How to die? A couple of drinks before a good dinner, asleep at 9:00 pm and then a quiet, who-knows-what-dreams death in his bed. 91 years old. I knew Andrew Wyeth. I interviewed him for a book, which will always stand as the most complete of his creative life. We wrote another book together.
I admired him -- but for all the wrong reasons. I don’t think he gave a damn about nostalgic America; I think he was one tough, uncompromising SOB of a painter who recorded the people and places in Pennsylvania and Maine who were by and large tough SOBs themselves. Including me.
The obits are flooding in. Virtually all say pretty much what Mike Kimmelman, the New York Times Berlin-based art reporter, says, "Wyeth gave America a prim and flinty view of Puritan rectitude, starchily sentimental, through parched gray and brown pictures of spooky frame houses, desiccated fields, deserted beaches, circling buzzards and craggy-faced New Englanders.’
But Wyeth didn’t paint a single sentimental picture in his life, starchy or not. Oh, maybe one, the cloying tempera showing all his models dancing around a Maypole.
Wyeth painted like a surgeon cuts. Crisp, flinty-eyed, completely unsentimental. The hell with the patient or the pain of recovery. What’s really there is what you see.
He painted me and in my diary of the event I wrote:
In 1993 I was asked to assemble for a consortium of Japanese museums a retrospective of Andrew Wyeth’s works funded by the newspaper Inichi Shimbun. The Wyeths were delighted, for many works purchased over the years by Japanese collectors would be seen for the first time in decades. They promised to send some of their finest pieces. My Japanese colleagues were geniuses at rooting out paintings and then persuading their owners to put them on view.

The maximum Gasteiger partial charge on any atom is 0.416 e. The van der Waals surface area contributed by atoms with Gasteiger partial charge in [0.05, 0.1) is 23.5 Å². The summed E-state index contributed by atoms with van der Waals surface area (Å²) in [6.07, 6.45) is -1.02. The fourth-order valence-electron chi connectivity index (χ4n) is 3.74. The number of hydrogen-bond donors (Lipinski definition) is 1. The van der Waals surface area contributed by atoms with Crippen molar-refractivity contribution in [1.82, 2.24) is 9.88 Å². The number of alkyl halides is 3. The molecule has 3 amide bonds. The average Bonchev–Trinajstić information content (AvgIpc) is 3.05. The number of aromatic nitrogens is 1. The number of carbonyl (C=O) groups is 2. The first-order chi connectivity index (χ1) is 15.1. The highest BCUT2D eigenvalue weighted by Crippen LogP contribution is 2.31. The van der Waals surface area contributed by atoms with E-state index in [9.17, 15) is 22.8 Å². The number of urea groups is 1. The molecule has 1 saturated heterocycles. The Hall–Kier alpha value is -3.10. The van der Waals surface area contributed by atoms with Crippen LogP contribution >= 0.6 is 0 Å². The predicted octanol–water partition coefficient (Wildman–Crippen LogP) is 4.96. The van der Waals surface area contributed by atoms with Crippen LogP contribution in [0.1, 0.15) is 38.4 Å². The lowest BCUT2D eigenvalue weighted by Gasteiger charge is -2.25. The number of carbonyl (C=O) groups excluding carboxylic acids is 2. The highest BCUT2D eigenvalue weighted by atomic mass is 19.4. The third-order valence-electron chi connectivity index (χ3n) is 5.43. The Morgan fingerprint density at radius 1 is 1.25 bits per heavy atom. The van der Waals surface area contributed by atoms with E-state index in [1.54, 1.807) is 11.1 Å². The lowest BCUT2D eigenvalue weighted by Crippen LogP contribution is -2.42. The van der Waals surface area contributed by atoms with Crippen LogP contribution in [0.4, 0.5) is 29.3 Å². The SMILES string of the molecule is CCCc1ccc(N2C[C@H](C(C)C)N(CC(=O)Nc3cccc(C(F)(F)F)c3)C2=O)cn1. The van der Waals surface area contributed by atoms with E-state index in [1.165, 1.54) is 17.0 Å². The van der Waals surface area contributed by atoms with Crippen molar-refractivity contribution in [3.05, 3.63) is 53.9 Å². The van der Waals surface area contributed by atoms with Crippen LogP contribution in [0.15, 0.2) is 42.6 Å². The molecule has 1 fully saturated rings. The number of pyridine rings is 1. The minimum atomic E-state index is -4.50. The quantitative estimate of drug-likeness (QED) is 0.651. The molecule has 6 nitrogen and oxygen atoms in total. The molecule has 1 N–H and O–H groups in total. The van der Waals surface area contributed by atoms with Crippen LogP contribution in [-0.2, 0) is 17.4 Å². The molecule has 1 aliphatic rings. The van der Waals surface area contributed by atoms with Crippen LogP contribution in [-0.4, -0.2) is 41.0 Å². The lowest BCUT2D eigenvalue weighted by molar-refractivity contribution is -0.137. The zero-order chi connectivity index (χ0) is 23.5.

For the catalogue, I interviewed Andy, as I had done so many years before with his show I had put on at the Met, and he entitled the catalogue, Autobiography. Houghton-Mifflin picked it up as a book and we split the advance. The Japanese catalogue was sensational with superior color and had a complete English translation of the text. The color was magnificent. On the cover -- one of Wyeth’s only vertical works and thus good for the cover -- was Distant Thunder, the one showing Betsy sleeping under a hat in the tall grasses of their Maine estate and her dog with ears perked at the sounds of a coming storm. Bill Gates saw the cover and soon bought the marvelous work for something like $9 million. The owner told me that Gates asked, "What’s Hoving getting out of this?" Come on!
Seeing the high quality of the show I was able to convince the paper to pay for some of the expenses for one stop in America. Nancy and I arbitrarily decided on some museum in the midwest where Wyeth hadn’t been over-exposed. Kansas City was our first try. Director Marc Wilson rejected it at first -- perhaps because he was a close friend of John Walsh’s and had looked askance at my Connoisseur work and the all-too-revelatory book, Making the Mummies Dance. But Wilson finally accepted it and the show was a smash.
After this effort, Wyeth asked me to sit for a portrait of me that he wanted to call The Director. The sittings lasted for four days over two weekends in June during a vicious heat wave down in Pennsylvania. I sat in his father’s old studio in Chadds Ford dressed in shorts and a short-sleeved shirt. He sat on a low stool and shed his entire clothing over the hours because of the heat. "I thought the model, not the painter, should be getting naked," I joked.